Graceful Wind Surf sports laid-back ambience

Travel Weekly executive editor Donna Tunney sailed on Windstar Cruises' seven-night southern Caribbean itinerary on Wind Surf.

ABOARD WIND SURF -- How lucky can you get? I sailed aboard Wind Surf nearly three years ago, on a French and Italian Riviera cruise, just after Windstar bought the vessel from Club Med. Now I had been invited back to see the ship's upgrade, which was completed at the close of 2000.

The biggest change is the addition of a business center with Internet access and e-mail capability.

Other refurbishments include some upholstery refits, a new gangway and subtle design changes to the Windstar Lounge, the Restaurant and the Casino.

The Wind Surf is an elegant ship with a casual atmosphere and a friendly and sophisticated staff. And they're funny to boot.

Capt. Richard Bridge gave a lively welcome address in the lounge the first night we sailed.

"People always ask me, 'Why did you decide to become a ship's captain ... what brought you to a career at sea?' And I tell them it came to me a long time ago, when I was a school boy and my teacher said rather crossly to me: 'Richard, what kind of a job are you going to get looking out the window all day?' "

Windstar's Wind Surf.We sailed roundtrip from Barbados, visiting Tobago,

Bequia, Martinique, St. Lucia and Mayreau, and had one day at sea.

Shore excursions featured everything from motorcoach tours of the islands to scuba diving and snorkeling, plus rain-forest hikes and all-terrain vehicle drives. Prices ranged from about $30 to over $100.

One memorable excursion for several dozen of us was the Tobago rain-forest hike.

After donning rubber boots provided by the ground operator, our group set off into the rain forest and trampled through some very serious mud. Up and down ravines we went in a long single line, as our guide pointed out birds, trees, medicinal plants and insects.

We slipped and slid our way through the forest, got caught in a torrential downpour and came out of the forest pretty well caked with mud.

Everyone seemed to have a great time despite being thrown into a panic once when our guide turned round to the group, gasped, pointed and yelled "spider wasp!" That was enough to send several of us into a tizzy thinking the creature was climbing up our shirts.

Turned out it had just flown by us.

I found the tranquil setting on board the ship much more relaxing, especially the spa.

The Wind Spa's waiting area sets the tone for a de-stressing treatment. It's dimly lighted, the air is scented with comforting aromas and it's quiet.

A range of treatments is offered, such as facials, body wraps and massages. It also has a coed sauna and a hair salon. A 55-minute massage cost $78.

But, back to business.

A steel drum band entertained passengers during a lively barbecue on the island of Mayreau. Thanks to a couple of minor emergencies that cropped up at Travel Weekly, I had occasion to use the Internet and e-mail service several times.

There were 10 computer workstations in the business center. After getting my e-mail access code from the ship's reception desk (all guests intending to use e-mail must do this), I logged on.

There are two ways to send and receive. If passengers use CruiseMail, it's 75 cents a minute for Internet access and $3.50 to send an e-mail. (You are automatically using the Internet with CruiseMail.)

If passengers want to log onto their own existing e-mail, it costs more -- $7.50 for up to 5,000 characters on outgoing e-mails and $5 for each incoming e-mail. I used CruiseMail several times, sending to and receiving replies from two people at Travel Weekly, and my total bill at the end of the week was just over $19. I was not charged for incoming e-mails that came to my CruiseMail account. Charges are posted to each passenger's shipboard account.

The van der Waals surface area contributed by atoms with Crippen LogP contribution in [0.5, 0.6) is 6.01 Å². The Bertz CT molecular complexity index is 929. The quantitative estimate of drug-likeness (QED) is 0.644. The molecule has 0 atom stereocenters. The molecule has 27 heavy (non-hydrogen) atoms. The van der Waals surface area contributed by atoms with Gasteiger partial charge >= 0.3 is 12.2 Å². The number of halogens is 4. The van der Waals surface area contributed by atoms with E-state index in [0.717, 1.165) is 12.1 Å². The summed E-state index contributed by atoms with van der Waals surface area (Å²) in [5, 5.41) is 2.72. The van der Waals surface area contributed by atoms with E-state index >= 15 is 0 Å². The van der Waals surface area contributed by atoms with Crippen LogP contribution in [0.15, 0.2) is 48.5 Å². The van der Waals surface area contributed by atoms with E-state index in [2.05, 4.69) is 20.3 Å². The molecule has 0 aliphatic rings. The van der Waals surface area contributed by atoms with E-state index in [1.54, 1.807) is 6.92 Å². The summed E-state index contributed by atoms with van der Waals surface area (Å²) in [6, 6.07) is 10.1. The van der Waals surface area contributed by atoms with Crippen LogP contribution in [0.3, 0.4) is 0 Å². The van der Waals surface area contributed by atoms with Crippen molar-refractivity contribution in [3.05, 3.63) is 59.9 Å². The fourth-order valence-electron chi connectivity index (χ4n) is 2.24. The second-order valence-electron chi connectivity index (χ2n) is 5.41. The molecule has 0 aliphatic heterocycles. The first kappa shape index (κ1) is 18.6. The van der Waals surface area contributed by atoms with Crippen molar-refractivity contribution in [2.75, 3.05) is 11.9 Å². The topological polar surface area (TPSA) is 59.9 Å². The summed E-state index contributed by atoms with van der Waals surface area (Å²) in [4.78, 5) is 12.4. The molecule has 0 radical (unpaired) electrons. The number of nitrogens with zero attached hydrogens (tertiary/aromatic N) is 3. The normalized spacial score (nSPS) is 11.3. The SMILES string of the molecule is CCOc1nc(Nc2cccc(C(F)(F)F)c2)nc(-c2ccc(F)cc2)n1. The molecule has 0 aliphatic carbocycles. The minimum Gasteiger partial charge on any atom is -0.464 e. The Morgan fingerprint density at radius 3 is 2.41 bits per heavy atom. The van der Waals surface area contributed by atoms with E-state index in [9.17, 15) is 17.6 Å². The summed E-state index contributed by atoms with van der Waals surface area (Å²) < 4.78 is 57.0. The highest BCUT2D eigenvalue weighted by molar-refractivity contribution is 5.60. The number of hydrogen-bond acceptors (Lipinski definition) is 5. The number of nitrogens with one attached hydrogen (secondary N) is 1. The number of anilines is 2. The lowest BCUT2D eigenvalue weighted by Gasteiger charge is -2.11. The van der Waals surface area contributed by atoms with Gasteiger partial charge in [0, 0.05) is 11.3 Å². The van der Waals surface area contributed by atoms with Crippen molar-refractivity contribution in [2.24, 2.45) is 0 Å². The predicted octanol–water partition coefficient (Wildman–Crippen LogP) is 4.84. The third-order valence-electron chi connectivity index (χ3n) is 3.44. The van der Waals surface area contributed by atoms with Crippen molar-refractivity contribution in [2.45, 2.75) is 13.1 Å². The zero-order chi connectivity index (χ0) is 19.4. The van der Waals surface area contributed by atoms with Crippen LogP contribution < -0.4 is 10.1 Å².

The business center also has a meeting room that accommodates up to 30.

The ship's new gangway is a substantial improvement.

Wind Surf lost four cabins in this part of the upgrade, when architects replaced them with an entry for the gangway on Deck 2. Now the gangway is much less steep compared with the previous Deck 4 gangway.

Cabins are roomy, and each comes with a television and VCR plus a CD player. Guests can select movies and CDs from the library and sign them out.There are 31 suites.

Dining venues on board include the Restaurant, which is open seating for all meals; the Bistro, where reservations are necessary for dinner, and the Veranda, where breakfast and lunch is available buffet-style or from a menu.

The food at dinner was uniformly good. A vegetarian selection and Sail Light entree was offered each evening.

A varied wine list sported reasonable prices. Room service is available 24 hours a day.

I kept hearing passengers rave about the casual dress policy -- no jackets and ties for men at any meal. The only rule is that no jeans or T-shirts are allowed in the Restaurant.

There is no traditional cabaret-style cruise show aboard Wind Surf, but there was a band that played in the main lounge each evening.

Despite the proficiency of the performers, their selections relentlessly relied on melancholy tunes and ballads. The band called itself Rain.

A singing duo who sometimes played in the Compass Rose Bar was more upbeat and enjoyable.

Our cruise's final port call, at the privately owned island of Mayreau, in the Grenadine chain, was the big hit of the week.

The ship orchestrated a fantastic beach barbecue. It was hard to believe that this was the same group of 300 who climbed the gangway -- haggard and worn out after flying to Barbados from all over the U.S. -- seven days earlier.

Now they were running and playing on the beach like kids, splashing through the incredible turquoise water and eating and drinking to their collective hearts' content and without a care in the world.

But that is what it's all about, is it not?

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